Choosing a designer can seem like a daunting task. You need to know if you can trust this person with the reputation of your company, because what they produce will, in many cases, give a potential customer their first impression of your business.
What follows will aid your search, and help keep you on track during the initial stages of a working relationship. This article has been kindly written by guest author, Leslie Tane Hannus, owner of Leslie Tane Design.
A huge part of having your own business is recruiting new projects, and to that end I figure that in the past eleven years, I’ve probably been interviewed by over 1,000 clients, either in person or on the phone. These days I average 3–5 interviews a week, but I started out a lot more slowly. I’ve always been a fairly good interviewee, but I have definitely gotten better over time. Part of the reason is that I’m often asked the same questions, and I’ve had time to work up my answers. Want to see how you’d fare? Here are some of the questions I get asked most often, and a little bit of commentary:
1. Will you tell me a little bit about yourself?
I vividly remember the first time I was asked this, because my reply was a blank look. Needless to say, I didn’t get that job. This is an especially good question to practice, because ideally you want to sum yourself up in no more than two minutes. Your answer should be work related — no-one wants to hear about your piercings and favorite Aunt Maggie. This is your chance to brag a little, too. “I decided to pursue graphic design after a summer course at Harvard” sometimes makes my highlight list. If I’m talking to another graphic designer, I might mention the class I took with Milton Glaser.
(And you see how sneakily I’ve worked both of those into this blog entry?) If you see your interviewer’s eyes start to glaze over, cut yourself short. I’ve found that no-one is ever as interested in my stories as I am (except maybe my Mom, but she’s not hiring.)
2. How long have you been in business?
3. Do you have an office space, or are you home-based?
4. How many people work in your office?
5. What’s your specialty?
6. Have you worked on this kind of a project before?
Be honest. If you haven’t, but have done something you think is similar, say that too.
7. How much does it cost?
8. I know exactly what I want. Can I get a discount on your price, because you won’t have to do as much work?
Be very wary of this type of client. I used to offer a discount — it seems fair, doesn’t it? The client has done most of the work for me. But that’s not the way it usually pans out. Quite often, the idea won’t work for the medium, or it just won’t work. Then I’m doing all of the design work I usually do, for less money.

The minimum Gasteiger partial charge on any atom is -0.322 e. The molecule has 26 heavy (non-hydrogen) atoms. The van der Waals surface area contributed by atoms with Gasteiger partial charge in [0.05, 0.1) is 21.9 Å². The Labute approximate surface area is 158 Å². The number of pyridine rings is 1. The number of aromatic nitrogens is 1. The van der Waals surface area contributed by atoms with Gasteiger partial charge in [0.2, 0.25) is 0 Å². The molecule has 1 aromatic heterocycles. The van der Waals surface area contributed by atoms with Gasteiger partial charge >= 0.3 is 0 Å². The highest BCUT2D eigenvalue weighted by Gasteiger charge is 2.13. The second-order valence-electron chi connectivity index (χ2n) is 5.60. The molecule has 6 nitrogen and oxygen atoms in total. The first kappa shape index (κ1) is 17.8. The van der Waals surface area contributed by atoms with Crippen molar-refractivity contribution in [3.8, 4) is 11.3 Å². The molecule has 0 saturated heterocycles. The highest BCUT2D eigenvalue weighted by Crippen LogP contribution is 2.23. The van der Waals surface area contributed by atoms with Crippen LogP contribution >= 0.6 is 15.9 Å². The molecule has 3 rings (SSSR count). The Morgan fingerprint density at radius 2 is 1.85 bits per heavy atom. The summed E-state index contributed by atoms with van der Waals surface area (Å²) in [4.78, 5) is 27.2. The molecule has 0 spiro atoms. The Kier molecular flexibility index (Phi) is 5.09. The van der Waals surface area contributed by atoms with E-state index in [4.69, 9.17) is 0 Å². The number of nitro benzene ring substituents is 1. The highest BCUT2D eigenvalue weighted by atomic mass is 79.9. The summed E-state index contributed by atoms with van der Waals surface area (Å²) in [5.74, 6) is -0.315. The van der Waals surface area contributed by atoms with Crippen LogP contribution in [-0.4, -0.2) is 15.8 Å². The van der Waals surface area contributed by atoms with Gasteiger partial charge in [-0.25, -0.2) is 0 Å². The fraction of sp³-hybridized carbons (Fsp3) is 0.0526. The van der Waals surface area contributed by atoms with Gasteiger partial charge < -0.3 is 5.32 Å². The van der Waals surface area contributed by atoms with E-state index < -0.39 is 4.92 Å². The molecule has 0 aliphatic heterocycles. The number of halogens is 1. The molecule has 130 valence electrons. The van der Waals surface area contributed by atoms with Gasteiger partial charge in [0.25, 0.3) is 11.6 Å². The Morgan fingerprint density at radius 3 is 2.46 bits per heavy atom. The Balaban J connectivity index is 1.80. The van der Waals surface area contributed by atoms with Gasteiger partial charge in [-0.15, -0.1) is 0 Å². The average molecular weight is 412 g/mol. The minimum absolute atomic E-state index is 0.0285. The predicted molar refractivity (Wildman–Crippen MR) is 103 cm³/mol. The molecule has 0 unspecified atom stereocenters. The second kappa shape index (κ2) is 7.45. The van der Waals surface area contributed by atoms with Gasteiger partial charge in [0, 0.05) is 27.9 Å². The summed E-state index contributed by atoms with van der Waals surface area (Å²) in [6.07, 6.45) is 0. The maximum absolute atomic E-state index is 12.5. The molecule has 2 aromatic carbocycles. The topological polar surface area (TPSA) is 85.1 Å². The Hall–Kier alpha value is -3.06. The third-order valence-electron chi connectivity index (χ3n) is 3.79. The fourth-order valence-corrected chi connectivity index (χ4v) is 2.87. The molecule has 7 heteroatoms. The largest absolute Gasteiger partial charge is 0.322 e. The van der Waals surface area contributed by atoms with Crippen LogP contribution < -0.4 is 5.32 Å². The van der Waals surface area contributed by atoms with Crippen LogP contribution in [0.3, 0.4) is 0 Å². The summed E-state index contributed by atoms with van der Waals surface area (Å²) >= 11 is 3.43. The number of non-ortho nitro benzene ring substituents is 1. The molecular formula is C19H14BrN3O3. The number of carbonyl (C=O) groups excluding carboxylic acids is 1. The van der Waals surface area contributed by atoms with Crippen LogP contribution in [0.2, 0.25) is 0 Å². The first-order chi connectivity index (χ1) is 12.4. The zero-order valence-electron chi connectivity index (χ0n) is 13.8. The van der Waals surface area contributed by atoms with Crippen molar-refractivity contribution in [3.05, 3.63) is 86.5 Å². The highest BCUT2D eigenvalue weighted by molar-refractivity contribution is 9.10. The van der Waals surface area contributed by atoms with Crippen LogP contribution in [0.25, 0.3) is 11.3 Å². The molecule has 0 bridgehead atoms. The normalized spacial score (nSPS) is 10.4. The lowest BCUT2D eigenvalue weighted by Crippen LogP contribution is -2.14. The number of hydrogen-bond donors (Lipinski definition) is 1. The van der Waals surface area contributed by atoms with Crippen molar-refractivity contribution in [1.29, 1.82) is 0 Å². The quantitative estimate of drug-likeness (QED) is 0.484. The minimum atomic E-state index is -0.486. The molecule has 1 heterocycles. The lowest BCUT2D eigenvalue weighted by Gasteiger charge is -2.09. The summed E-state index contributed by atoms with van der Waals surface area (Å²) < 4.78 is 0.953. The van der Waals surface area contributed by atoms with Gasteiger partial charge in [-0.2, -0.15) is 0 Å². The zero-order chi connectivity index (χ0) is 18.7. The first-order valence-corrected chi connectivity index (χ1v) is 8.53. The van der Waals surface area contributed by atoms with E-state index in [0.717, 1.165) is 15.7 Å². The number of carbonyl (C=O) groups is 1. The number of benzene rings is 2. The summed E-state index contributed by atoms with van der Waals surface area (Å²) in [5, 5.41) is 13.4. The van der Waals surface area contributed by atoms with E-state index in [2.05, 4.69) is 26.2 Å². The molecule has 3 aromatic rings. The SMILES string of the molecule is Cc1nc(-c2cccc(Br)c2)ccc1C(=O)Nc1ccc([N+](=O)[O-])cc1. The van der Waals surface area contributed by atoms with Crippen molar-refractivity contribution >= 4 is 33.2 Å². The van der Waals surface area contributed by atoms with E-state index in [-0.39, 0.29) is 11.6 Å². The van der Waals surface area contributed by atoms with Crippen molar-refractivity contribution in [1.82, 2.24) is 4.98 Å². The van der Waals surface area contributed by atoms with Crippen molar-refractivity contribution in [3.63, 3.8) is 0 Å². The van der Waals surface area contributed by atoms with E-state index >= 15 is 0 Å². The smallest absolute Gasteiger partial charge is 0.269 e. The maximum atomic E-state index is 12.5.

9. What are your payment terms?
10. How long is your turnaround time?
I usually over-estimate. If I take all the time I’ve said, fine. If I get it done earlier, I’m a hero. It’s always bad business practice to be late.
11. Who will I work with on this project? Who does the actual design work?
12. What’s included with my project?
13. What do I need to provide?
14. What if I’m not happy with the design?
Have an answer for this. “What do you mean? Of course you’ll be happy with the design!” is optimistic, but it’s better to have a plan in place for those rare times when the designer and the client just can’t get on the same page.
15. Who owns the design once it’s finished and paid for?
16. Do you have references?
17. What happens if you go out of business?
This is more relevant when it’s a web design project, which can last for the life of a site, than a print design one, which is finite.
18. Can you send me some samples?
19. Will you show me a few samples of your ideas for my project so I can get a feel for your work?
My answer is always no. David has a great entry about spec work in graphic design, and in short: don’t do it. You should be able to refer potential clients to your portfolio to get a feel for the type and quality of the work you do. If your portfolio feels thin, offer to do some pro bono work for a cause you believe in, or rework pieces you’ve done that that didn’t make the portfolio cut.
20. Why should I hire you for the job?
Practice this one, too. It’s very difficult to answer this without coming across as over-confident or seeming too self effacing. Sometimes I hit it just right. Other times I wish I could get a do-over.
About the author, Leslie Tane
Leslie Tane is the owner and creative director of Leslie Tane Design, based in Massachusetts, USA.
“We specialize in creative solutions for print design and web sites.”
For more articles like these and a contest or two, visit Leslie’s blog.
P.s. from David: A big thanks to Leslie for taking the time to write this guest article.